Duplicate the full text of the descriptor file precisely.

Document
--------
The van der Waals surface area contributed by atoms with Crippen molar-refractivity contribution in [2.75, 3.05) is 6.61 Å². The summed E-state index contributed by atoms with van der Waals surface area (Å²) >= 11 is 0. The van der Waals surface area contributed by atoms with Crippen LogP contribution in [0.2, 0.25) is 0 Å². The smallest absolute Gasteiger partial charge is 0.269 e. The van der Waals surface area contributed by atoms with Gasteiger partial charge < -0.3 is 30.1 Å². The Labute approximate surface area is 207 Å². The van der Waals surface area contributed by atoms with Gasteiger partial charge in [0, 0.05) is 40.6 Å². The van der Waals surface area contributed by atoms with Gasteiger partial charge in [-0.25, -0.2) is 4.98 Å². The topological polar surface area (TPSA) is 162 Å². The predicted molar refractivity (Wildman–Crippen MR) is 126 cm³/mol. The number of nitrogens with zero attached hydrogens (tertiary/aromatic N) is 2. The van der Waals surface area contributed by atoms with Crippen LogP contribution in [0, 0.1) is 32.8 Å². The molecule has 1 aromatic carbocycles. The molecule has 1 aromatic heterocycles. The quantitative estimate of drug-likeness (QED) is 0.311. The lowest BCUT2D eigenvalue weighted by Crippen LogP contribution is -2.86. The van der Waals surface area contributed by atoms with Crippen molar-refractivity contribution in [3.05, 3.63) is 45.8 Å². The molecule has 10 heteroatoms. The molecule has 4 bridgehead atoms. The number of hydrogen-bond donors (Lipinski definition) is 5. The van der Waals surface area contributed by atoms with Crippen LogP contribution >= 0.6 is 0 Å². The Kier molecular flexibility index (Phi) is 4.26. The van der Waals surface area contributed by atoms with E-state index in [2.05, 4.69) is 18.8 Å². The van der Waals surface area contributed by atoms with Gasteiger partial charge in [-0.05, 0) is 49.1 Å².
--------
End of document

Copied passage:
The van der Waals surface area contributed by atoms with Crippen molar-refractivity contribution in [2.75, 3.05) is 6.61 Å². The summed E-state index contributed by atoms with van der Waals surface area (Å²) >= 11 is 0. The van der Waals surface area contributed by atoms with Crippen LogP contribution in [0.2, 0.25) is 0 Å². The smallest absolute Gasteiger partial charge is 0.269 e. The van der Waals surface area contributed by atoms with Gasteiger partial charge < -0.3 is 30.1 Å². The Labute approximate surface area is 207 Å². The van der Waals surface area contributed by atoms with Gasteiger partial charge in [0, 0.05) is 40.6 Å². The van der Waals surface area contributed by atoms with Gasteiger partial charge in [-0.25, -0.2) is 4.98 Å². The topological polar surface area (TPSA) is 162 Å². The predicted molar refractivity (Wildman–Crippen MR) is 126 cm³/mol. The number of nitrogens with zero attached hydrogens (tertiary/aromatic N) is 2. The van der Waals surface area contributed by atoms with Crippen LogP contribution in [0, 0.1) is 32.8 Å². The molecule has 1 aromatic carbocycles. The molecule has 1 aromatic heterocycles. The quantitative estimate of drug-likeness (QED) is 0.311. The lowest BCUT2D eigenvalue weighted by Crippen LogP contribution is -2.86. The van der Waals surface area contributed by atoms with Crippen molar-refractivity contribution in [3.05, 3.63) is 45.8 Å². The molecule has 10 heteroatoms. The molecule has 4 bridgehead atoms. The number of hydrogen-bond donors (Lipinski definition) is 5. The van der Waals surface area contributed by atoms with Crippen LogP contribution >= 0.6 is 0 Å². The Kier molecular flexibility index (Phi) is 4.26. The van der Waals surface area contributed by atoms with E-state index in [2.05, 4.69) is 18.8 Å². The van der Waals surface area contributed by atoms with Gasteiger partial charge in [-0.05, 0) is 49.1 Å².